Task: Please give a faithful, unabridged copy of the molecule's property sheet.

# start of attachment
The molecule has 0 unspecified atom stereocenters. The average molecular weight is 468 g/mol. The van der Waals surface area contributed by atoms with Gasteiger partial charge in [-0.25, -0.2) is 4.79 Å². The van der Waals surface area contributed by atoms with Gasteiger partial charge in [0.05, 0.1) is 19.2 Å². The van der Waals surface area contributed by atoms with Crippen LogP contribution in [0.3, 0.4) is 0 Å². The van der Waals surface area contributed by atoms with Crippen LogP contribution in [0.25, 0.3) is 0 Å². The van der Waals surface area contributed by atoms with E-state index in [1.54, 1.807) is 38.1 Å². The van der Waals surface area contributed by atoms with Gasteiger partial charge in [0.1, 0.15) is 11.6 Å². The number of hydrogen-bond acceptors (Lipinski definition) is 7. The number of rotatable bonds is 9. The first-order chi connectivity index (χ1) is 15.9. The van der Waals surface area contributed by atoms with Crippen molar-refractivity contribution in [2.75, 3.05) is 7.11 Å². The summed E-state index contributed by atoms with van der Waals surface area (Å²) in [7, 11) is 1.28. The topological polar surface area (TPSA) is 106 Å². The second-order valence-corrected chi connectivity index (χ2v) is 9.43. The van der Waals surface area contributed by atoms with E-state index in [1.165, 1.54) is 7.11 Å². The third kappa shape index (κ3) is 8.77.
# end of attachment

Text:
The molecule has 0 unspecified atom stereocenters. The average molecular weight is 468 g/mol. The van der Waals surface area contributed by atoms with Gasteiger partial charge in [-0.25, -0.2) is 4.79 Å². The van der Waals surface area contributed by atoms with Gasteiger partial charge in [0.05, 0.1) is 19.2 Å². The van der Waals surface area contributed by atoms with Crippen LogP contribution in [0.3, 0.4) is 0 Å². The van der Waals surface area contributed by atoms with Crippen LogP contribution in [0.25, 0.3) is 0 Å². The van der Waals surface area contributed by atoms with E-state index in [1.54, 1.807) is 38.1 Å². The van der Waals surface area contributed by atoms with Gasteiger partial charge in [0.1, 0.15) is 11.6 Å². The number of hydrogen-bond acceptors (Lipinski definition) is 7. The number of rotatable bonds is 9. The first-order chi connectivity index (χ1) is 15.9. The van der Waals surface area contributed by atoms with Crippen molar-refractivity contribution in [2.75, 3.05) is 7.11 Å². The summed E-state index contributed by atoms with van der Waals surface area (Å²) in [7, 11) is 1.28. The topological polar surface area (TPSA) is 106 Å². The second-order valence-corrected chi connectivity index (χ2v) is 9.43. The van der Waals surface area contributed by atoms with E-state index in [1.165, 1.54) is 7.11 Å². The third kappa shape index (κ3) is 8.77.